High Island is one of the major parts of the Hong Kong Global Geopark of China, a beautiful area characterised by the hexagonal rock columns.
This tour I organised for the local geocaching community, and with a total of about fourteen people, some new to geocaching and others just in it for the views, we set off from the East Dam on this Sunday morning.
East Dam has one of the best exposures of the hexagonal columns – and at the foot of them of course a geocache is hidden. This exposure is largely thanks to excavation work done for the construction of High Island Reservoir in the 1970s.
Now it is a key part of the geopark, and information displays at this site explain how these columns were formed out of the hot volcanic ash, and showcase later changes to the rocks such as a fault breccia, bends and an intruded dyke.
At the end of the coffer dam it is a bit of as scramble around a fence to get onto the trail. Trails here are rough and mostly unmaintained, often steep and covered in loose rocks.
It is not easy or fast going, care has to be taken when negotiating this kind of terrain.
Our first destination is Po Pin Chau, a sea stack. Original a headland connected to the main island, waves pounded on the rocks creating a sea cave at a weak spot. Over time this sea cave became bigger, until it broke through on the other side, creating a sea arch. Finally when the sea arch became too big, the roof collapsed creating this small island with a narrow sea passage between it and the mainland.
From Po Pin Chau we headed towards Fa Shan, lit. Flower Mountain. Not many flowers in this season. Terrain here is not too bad, due to the dry and rocky land not much is growing here which helps in keeping the trails open.
We continued our exploration by heading out onto the next headland, east of Pak Lap Tsai bay. The terrain here quickly got rougher, loose rocks everywhere and barely any soil to hold it all together. This headland has a few sea caves as well, however there was no way for us to climb down to the shore to have a look at them.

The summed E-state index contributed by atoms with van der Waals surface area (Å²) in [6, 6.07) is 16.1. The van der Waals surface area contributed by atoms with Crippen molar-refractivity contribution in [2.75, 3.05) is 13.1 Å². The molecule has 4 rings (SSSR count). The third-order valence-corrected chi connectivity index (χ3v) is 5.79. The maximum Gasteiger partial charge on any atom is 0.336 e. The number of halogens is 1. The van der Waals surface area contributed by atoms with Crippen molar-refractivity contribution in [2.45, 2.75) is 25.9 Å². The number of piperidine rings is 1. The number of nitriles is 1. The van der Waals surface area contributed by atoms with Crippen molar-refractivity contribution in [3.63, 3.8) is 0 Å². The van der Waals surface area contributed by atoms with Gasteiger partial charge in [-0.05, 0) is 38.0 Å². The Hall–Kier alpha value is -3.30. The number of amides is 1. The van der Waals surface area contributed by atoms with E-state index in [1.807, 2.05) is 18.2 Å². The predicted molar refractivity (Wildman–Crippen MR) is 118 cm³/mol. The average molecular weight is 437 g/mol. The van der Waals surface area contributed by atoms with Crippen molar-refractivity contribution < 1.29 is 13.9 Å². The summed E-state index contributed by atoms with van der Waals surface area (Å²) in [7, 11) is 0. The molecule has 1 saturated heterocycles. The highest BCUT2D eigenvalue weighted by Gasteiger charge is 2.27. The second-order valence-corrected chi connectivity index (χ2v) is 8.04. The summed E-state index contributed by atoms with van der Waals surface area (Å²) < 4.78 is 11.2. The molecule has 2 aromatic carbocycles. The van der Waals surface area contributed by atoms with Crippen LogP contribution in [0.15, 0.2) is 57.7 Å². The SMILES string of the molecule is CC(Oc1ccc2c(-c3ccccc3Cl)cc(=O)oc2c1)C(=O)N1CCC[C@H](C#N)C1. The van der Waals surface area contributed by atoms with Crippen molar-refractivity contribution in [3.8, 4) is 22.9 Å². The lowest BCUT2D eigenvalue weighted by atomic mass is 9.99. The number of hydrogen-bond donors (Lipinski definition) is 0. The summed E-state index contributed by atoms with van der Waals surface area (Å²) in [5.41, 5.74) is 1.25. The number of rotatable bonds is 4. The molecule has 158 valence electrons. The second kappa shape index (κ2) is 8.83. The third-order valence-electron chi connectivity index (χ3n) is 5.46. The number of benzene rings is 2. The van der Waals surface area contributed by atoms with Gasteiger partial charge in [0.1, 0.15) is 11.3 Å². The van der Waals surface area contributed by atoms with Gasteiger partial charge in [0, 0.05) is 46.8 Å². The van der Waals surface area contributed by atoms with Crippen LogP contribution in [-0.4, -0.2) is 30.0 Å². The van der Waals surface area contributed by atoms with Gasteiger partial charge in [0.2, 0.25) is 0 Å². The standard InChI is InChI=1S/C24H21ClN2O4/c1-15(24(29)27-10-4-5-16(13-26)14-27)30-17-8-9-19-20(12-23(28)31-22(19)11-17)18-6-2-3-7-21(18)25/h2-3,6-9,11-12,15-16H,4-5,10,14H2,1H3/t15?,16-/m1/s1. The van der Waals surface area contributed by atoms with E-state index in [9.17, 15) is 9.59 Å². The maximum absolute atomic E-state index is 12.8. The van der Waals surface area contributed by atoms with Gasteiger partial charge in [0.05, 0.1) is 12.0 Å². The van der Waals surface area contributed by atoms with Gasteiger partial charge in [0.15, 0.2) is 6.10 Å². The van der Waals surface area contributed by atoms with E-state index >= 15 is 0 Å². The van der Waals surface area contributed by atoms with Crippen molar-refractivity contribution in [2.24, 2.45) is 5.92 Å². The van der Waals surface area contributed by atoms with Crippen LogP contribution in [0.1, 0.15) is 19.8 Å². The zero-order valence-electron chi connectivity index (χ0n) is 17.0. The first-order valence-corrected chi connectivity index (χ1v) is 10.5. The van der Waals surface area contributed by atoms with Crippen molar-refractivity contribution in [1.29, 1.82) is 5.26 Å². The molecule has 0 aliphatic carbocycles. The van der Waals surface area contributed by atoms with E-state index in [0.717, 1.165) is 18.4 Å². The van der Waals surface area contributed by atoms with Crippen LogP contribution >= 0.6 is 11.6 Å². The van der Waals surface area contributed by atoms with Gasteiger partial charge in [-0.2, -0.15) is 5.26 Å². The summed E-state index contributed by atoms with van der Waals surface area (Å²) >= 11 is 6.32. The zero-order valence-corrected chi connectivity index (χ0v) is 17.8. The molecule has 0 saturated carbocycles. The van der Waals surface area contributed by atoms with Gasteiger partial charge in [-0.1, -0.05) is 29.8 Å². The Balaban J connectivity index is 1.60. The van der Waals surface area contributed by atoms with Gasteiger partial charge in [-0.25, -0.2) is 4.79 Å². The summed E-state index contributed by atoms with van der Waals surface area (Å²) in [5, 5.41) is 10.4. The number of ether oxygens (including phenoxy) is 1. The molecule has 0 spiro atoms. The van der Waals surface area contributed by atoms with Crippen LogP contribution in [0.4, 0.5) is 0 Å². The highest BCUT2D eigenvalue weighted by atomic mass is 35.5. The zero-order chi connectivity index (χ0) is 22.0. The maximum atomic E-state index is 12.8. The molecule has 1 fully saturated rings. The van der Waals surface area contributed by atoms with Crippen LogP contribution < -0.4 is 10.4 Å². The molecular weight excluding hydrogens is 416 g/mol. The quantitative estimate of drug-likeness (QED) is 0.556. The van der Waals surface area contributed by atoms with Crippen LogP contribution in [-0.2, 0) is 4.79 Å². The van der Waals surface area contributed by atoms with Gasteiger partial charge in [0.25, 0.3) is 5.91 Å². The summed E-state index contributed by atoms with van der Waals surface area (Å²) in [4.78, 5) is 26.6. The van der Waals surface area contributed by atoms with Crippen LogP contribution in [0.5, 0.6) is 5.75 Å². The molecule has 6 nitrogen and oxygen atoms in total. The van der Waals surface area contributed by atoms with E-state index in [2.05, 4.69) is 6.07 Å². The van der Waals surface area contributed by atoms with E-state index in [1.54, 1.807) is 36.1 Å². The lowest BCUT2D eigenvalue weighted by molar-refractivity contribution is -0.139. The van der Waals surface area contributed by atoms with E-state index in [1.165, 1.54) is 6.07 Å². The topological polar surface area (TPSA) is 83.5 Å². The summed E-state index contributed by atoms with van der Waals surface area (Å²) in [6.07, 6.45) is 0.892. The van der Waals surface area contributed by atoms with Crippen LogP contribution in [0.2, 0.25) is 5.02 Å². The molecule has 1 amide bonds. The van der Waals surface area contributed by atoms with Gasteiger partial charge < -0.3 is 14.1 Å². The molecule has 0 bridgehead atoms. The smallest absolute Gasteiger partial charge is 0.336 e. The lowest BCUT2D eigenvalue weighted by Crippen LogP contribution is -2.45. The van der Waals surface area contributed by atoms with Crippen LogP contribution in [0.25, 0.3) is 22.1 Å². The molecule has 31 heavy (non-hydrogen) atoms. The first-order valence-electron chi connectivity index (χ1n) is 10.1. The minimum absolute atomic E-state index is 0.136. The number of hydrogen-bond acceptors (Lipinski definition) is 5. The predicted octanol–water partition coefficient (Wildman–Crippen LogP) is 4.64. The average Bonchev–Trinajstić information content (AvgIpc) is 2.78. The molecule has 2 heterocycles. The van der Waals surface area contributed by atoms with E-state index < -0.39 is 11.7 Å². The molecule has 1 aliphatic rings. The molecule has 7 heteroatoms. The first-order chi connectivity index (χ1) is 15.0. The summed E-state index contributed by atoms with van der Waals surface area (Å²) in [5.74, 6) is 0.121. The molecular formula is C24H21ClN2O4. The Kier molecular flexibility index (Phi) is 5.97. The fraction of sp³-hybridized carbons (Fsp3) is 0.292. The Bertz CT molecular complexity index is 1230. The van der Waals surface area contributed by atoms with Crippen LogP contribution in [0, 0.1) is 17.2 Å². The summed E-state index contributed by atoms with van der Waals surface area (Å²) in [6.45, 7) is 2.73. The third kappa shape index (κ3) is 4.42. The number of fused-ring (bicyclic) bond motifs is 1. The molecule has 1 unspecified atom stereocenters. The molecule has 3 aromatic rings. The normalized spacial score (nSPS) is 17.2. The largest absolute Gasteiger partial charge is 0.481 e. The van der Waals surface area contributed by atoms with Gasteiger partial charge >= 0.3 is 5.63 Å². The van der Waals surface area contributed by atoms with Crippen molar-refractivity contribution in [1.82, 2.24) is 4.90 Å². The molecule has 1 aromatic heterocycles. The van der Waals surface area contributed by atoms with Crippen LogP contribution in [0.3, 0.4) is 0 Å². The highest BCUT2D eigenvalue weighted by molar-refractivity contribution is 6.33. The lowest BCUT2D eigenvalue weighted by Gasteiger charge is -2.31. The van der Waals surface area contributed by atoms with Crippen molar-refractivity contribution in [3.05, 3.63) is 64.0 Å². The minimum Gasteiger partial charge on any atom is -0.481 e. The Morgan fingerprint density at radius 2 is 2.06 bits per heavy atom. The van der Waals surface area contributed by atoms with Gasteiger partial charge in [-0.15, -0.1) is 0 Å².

However we did get a look, from afar, at the Mok Min Cave, a sea arch, showing as a hole in the mountain. Over time – in the tune of millions of years – this arch will widen thanks to the continuous wave action, until its roof collapses and another sea stack is formed.
From here it was a longer walk to get to our next cache, which was placed right above Mok Min cave.
Continuing over the slopes of Fa Shan we finally made it to Pak Lap Tsai beach, a pebble beach. The last bit of the trail went almost vertical down, however with the many protruding rocks it was not too hard to negotiate.
Many different rocks can be found on this beach, all perfectly rounded due to being transported around the sea before ending up on this beach. Large chunks of coral can also be found here, again perfectly rounded, light in weight and with the structure of the coral skeleton visible at the surface.
From the other side of the beach it was up the hill again. At times the trails got easier, mostly because there was some level ground, where we could make some good progress.
Finally we arrived at the end of this headland, and after logging the cache it was time to try and find the sea arch. We had met some hikers on the way that showed us the photos, so we knew the arch can be reached. It was just a matter of how to get there, and whether the tide was not too high.